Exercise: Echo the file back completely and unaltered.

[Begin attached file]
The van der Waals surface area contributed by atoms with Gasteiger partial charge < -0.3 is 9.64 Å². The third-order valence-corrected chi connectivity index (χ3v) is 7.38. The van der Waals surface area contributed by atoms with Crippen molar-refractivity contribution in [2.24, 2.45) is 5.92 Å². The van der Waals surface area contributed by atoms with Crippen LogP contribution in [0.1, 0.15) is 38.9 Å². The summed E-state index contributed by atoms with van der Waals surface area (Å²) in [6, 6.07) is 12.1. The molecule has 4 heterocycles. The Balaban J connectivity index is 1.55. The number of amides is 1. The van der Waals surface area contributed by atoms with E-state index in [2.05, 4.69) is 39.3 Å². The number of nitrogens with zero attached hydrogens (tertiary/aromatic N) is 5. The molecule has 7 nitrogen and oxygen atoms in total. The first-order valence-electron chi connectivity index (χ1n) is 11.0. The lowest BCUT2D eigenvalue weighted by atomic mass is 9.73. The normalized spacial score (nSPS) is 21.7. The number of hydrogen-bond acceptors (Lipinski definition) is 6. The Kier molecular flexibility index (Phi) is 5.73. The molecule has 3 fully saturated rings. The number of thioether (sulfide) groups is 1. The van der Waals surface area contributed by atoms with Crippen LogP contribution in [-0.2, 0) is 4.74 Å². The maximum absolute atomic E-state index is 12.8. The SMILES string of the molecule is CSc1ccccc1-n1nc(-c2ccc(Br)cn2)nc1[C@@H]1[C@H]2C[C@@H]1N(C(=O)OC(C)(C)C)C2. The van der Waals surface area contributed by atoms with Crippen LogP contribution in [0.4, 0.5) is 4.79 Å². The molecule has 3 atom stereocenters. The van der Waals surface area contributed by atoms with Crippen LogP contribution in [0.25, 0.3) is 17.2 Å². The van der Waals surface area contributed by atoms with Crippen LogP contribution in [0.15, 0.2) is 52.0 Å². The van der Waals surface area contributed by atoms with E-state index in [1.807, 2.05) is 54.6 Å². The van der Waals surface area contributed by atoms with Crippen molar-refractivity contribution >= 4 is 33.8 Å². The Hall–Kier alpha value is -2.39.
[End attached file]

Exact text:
The van der Waals surface area contributed by atoms with Gasteiger partial charge < -0.3 is 9.64 Å². The third-order valence-corrected chi connectivity index (χ3v) is 7.38. The van der Waals surface area contributed by atoms with Crippen molar-refractivity contribution in [2.24, 2.45) is 5.92 Å². The van der Waals surface area contributed by atoms with Crippen LogP contribution in [0.1, 0.15) is 38.9 Å². The summed E-state index contributed by atoms with van der Waals surface area (Å²) in [6, 6.07) is 12.1. The molecule has 4 heterocycles. The Balaban J connectivity index is 1.55. The number of amides is 1. The van der Waals surface area contributed by atoms with E-state index in [2.05, 4.69) is 39.3 Å². The number of nitrogens with zero attached hydrogens (tertiary/aromatic N) is 5. The molecule has 7 nitrogen and oxygen atoms in total. The first-order valence-electron chi connectivity index (χ1n) is 11.0. The lowest BCUT2D eigenvalue weighted by atomic mass is 9.73. The normalized spacial score (nSPS) is 21.7. The number of hydrogen-bond acceptors (Lipinski definition) is 6. The Kier molecular flexibility index (Phi) is 5.73. The molecule has 3 fully saturated rings. The number of thioether (sulfide) groups is 1. The van der Waals surface area contributed by atoms with Crippen LogP contribution in [-0.2, 0) is 4.74 Å². The maximum absolute atomic E-state index is 12.8. The SMILES string of the molecule is CSc1ccccc1-n1nc(-c2ccc(Br)cn2)nc1[C@@H]1[C@H]2C[C@@H]1N(C(=O)OC(C)(C)C)C2. The van der Waals surface area contributed by atoms with Crippen LogP contribution in [0.4, 0.5) is 4.79 Å². The molecule has 3 atom stereocenters. The van der Waals surface area contributed by atoms with Crippen LogP contribution in [0.25, 0.3) is 17.2 Å². The van der Waals surface area contributed by atoms with Crippen LogP contribution in [0.15, 0.2) is 52.0 Å². The van der Waals surface area contributed by atoms with E-state index in [1.807, 2.05) is 54.6 Å². The van der Waals surface area contributed by atoms with Crippen molar-refractivity contribution >= 4 is 33.8 Å². The Hall–Kier alpha value is -2.39.